if you haven’t seen yesterday’s post, this is a continuation.
6. Family and (new) friends. We are blessed to have relatives in Taby, a suburb of Stockholm. Zouheir’s oldest brother Jean-Louis lives there with his wife Manar and their four adult children. The two youngers weren’t there: Jessica is in California finishing out a year abroad before she returns to the Stockholm School of Economics to complete her business degree. Mike has a summer job in a small town in Norway working with the elderly. He’ll be returning to continue his medical studies in the fall. George works as a trader at Swedbank and Rita works in Marketing at Nordea. We had a chance to visit them at their apartments, and the boys spent even more time with Georges watching the World Cup.
Our hosts for the week were Jean-Louis and Manar. We stayed with them for a couple of days at the beginning of the vacation, and also saw Zouheir’s brother Tony who was visiting from Paris. He’s been recovering from a significant health event and is retiring from his medical practice. Their younger sister Marie-Louise came from Lyon during the middle of our visit and it was lovely to spend time with her as well. We met a friend of Georges, Patryzcia Payak, a medical doctor who has just written a children’s book with her sister Anna, an artist, about dying called Dear Death (xxx in Swedish). Their other sister is a cinematographer. They live near J-L and Manar and I had a chance for a quick visit to see some of Anna’s work.
7. Visual beauty. Stockholm is a gorgeous city. I immediately noticed the relative lack of overt advertising (very few, if any, billboards) and the quiet presence of stately architecture of a city hundreds of years old. The city has preserved the traditional style and kept the waterfront (of which there are miles and miles) completely accessible. There are bike paths all over the city, and I had to get used to watching for cyclists as I crossed the paths that are shared with pedestrians. The apartment we rented was quite stunning. There were three bedrooms, including one with a sleeping loft, and one and a half baths, which were gorgeously tiled with a shower/sauna in one.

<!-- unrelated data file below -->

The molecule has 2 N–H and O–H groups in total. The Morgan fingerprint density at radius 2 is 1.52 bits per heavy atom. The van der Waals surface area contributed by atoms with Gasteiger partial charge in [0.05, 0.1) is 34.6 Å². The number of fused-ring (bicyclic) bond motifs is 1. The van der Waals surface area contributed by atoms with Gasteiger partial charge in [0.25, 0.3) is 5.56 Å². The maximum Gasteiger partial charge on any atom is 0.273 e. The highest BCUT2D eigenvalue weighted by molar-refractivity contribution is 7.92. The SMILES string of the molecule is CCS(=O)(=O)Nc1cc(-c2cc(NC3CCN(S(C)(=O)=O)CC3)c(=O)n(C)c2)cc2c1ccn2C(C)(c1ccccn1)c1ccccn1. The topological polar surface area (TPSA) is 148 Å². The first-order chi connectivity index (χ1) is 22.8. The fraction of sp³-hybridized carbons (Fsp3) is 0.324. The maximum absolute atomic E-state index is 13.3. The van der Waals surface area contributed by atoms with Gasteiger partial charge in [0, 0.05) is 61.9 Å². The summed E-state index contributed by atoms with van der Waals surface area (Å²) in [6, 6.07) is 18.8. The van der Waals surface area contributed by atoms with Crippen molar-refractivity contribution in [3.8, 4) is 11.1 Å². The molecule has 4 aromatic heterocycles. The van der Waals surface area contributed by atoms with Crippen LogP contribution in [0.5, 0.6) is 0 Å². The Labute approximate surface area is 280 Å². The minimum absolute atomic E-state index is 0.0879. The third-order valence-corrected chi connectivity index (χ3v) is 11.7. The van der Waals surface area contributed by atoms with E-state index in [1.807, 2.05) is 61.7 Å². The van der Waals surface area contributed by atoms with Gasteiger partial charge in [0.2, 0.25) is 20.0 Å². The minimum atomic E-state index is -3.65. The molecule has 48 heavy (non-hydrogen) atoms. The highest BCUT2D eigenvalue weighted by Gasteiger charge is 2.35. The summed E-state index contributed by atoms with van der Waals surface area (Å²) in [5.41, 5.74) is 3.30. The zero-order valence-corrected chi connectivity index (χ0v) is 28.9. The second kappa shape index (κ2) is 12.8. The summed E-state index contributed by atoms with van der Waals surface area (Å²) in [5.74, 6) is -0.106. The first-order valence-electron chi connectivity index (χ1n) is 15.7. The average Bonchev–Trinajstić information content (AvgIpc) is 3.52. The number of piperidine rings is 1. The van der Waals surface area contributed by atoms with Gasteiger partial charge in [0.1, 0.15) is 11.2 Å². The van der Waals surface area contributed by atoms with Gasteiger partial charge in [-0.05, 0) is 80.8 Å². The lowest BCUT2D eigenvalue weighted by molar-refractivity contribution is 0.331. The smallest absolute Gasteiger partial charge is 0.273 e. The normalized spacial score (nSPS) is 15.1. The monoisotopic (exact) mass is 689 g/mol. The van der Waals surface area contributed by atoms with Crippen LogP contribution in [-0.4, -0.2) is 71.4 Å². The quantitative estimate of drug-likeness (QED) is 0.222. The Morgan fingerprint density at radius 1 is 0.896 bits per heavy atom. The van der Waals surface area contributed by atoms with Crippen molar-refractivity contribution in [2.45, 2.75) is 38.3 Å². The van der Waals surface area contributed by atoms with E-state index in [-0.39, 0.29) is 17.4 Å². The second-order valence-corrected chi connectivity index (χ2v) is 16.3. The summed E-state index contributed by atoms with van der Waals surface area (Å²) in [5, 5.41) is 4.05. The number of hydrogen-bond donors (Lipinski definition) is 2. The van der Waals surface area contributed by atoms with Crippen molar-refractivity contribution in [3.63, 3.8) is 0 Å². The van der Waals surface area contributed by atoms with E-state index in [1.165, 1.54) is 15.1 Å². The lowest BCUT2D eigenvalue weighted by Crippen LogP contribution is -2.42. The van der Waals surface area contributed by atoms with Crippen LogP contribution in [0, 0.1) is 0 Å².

I’ve already talked about the sea, and we saw lots of boats of all shapes and sizes, including a brand new super-yacht that had just been delivered. There was also a race scheduled while we were there.
8. Quirkiness is in the eye of the beholder. I like to laugh, and besides the great company, there were many chances for humour. A few that I caught on “film” (you know what I mean.)
9. Swedish design and eco-consciousness
10. The Swedish people. Everyone was friendly. English is spoken pretty much universally, and no one batted an eye when I responded to a shopkeeper’s hello (“hey hey”) with English. People struck up conversation in the street, and everyone seemed to smile. A lot. A really marked difference from Paris, Rome, or Istanbul, where service can be surly and a few words in English often result in an unwillingness or inability to continue the conversation. I certainly don’t think that everyone in the world should speak English, but when your school system provides it and you work in hospitality or services in a tourist destination, an attempt to converse is appreciated. I’m sure that Swedes realise that their ability to survive in a global economy requires another language, particularly when their native tongue is relatively rare.